Autistic Genius: Is Autism Associated with Higher Intelligence?

There have been theories about underlying connections between autism and intelligence for years. The stereotypes of the autistic genius were cemented in our collective psyche with the 80’s classic movie Rain Main, a story inspired by the real-life autistic genius Kim Peek. But the connection goes a lot deeper than that, and the history of that connection goes a lot further back too. In fact, some modern psychologists theorize that illustrious scientists such as Isaac Newton and Albert Einstein might have been autistic.

A handful of years ago, Cambridge University undertook a study to explore the concept of the autistic genius. The study looked at almost half a million people and uncovered intriguing evidence that autistic traits (although not necessarily full-blown autism) are more common among people involved in the science, technology, engineering, and math (STEM) fields… careers historically requiring quite a lot of brainpower.

This doesn’t prove any connection between autism and intelligence, let alone a causative one connecting autism with high IQ, but other research has gone further.

Another study that same year uncovered a likely genetic link between autism and intelligence, even the kind of extreme intelligence that we could call genius. That study, led by professors from Ohio State University in collaboration with the Battelle Center for Mathematical Medicine and the Research Institute at Nationwide Children’s Hospital concluded that families that were more likely to produce autistic children were also more likely to produce geniuses.

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Unreliable and Biased Tests May Have Underrepresented Autism Intelligence

In the decades before autism was officially recognized and diagnosed, most autistic patients were relegated to general diagnoses that included intellectual disabilities, and in milder cases, learning disabilities.

But the true links between autism and intelligence are more complicated and much more fascinating.

Today, autism is considered a neurological disorder separate from intellectual disabilities. Among the general population, intellectual disability rates run at about 1 percent; among ASD (Autism Spectrum Disorder) patients, the rate is closer to 40 percent according to the Center for Autism Research.

In addition to having a much higher correlation, there is a lot of speculation that the two conditions may have a causative relationship. Contributing to this belief is the fact that there are well-established connections between other genetic syndromes and intellectual disability – Fragile X, Rett’s, and Down’s Syndrome, among others.

However, establishing these numbers and correlations is complicated because the standard methods of IQ testing are not necessarily effective with autistic individuals. More than a decade ago, a study called the Special Needs and Autism Project (SNAP) led by the Department of Psychology and Human Development at the Institute of Education in the UK, concluded that the links between autism and intellectual disability were less common than had been historically assumed.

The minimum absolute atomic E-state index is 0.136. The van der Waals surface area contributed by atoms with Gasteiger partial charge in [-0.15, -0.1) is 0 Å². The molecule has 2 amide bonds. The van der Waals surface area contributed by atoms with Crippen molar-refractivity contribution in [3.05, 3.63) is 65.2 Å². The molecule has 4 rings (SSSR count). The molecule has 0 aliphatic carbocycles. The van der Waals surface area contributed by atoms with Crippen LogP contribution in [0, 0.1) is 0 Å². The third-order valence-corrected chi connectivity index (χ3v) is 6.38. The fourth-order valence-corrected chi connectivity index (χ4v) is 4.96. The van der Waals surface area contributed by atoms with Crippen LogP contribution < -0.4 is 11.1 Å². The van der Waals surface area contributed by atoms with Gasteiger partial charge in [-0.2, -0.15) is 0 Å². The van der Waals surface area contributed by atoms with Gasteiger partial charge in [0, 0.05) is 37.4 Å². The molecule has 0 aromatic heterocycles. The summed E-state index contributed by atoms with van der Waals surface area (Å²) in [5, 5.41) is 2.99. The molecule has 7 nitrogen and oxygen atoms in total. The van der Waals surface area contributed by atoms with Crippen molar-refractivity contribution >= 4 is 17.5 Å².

In fact, when autism was first diagnosed, the link between the disorder and intellectual disability was called into question almost immediately. Leo Kanner, the Johns Hopkins’ psychiatrist who is credited with first describing the condition, did so in part because he suspected that the social and communication difficulties of some of his patients were masking their true intelligence as assessed by standard measures.

Modern IQ tests are more accurate and may make use of techniques to assess intelligence without inadvertently being thrown off by autism symptoms.

But the jury is still out on whether or not autism itself contributes to intellectual disabilities. In fact, there is almost as much evidence that the correlation could be in the opposite direction.

Other studies have found that different cognitive processes could be affected in high-IQ individuals with ASD, potentially creating the likelihood that their intelligence is underrated on standard tests. This trend may be under-recognized in the ASD population.

A study led by Radbound University Medical Centre and the Donders Institute for Brain Cognition and Behavior in the Netherlands found that high-IQ autism patients consistently performed worse relative to a non-autistic control group with the same IQ range on cognitive tests, while low-IQ ASD patients performed on par with their neurotypical counterparts.

The importance of that finding for ABAs is that the cognitive deficits in high-IQ ASD patients may have underlying causes that are not rooted in the syndrome itself. They may benefit more from therapies targeting cognitive skills specifically.

But the study also cautions against equating high-IQ ASD with high-functioning autism. ASD patients with any IQ can have different functional capabilities, which is part of the reason that ABAs routinely conduct individual functional behavior assessments of their patients, regardless of any other test the patient may have undergone in the past.

Dealing with low-IQ ASD patients creates other challenges, but challenges that the ABA toolset is well-equipped to confront. Patients of this sort may be less responsive to conditioning that requires astute perception and understanding, but many ABA therapies, such as discrete trial training, can break down the therapy into as many simple steps as are required.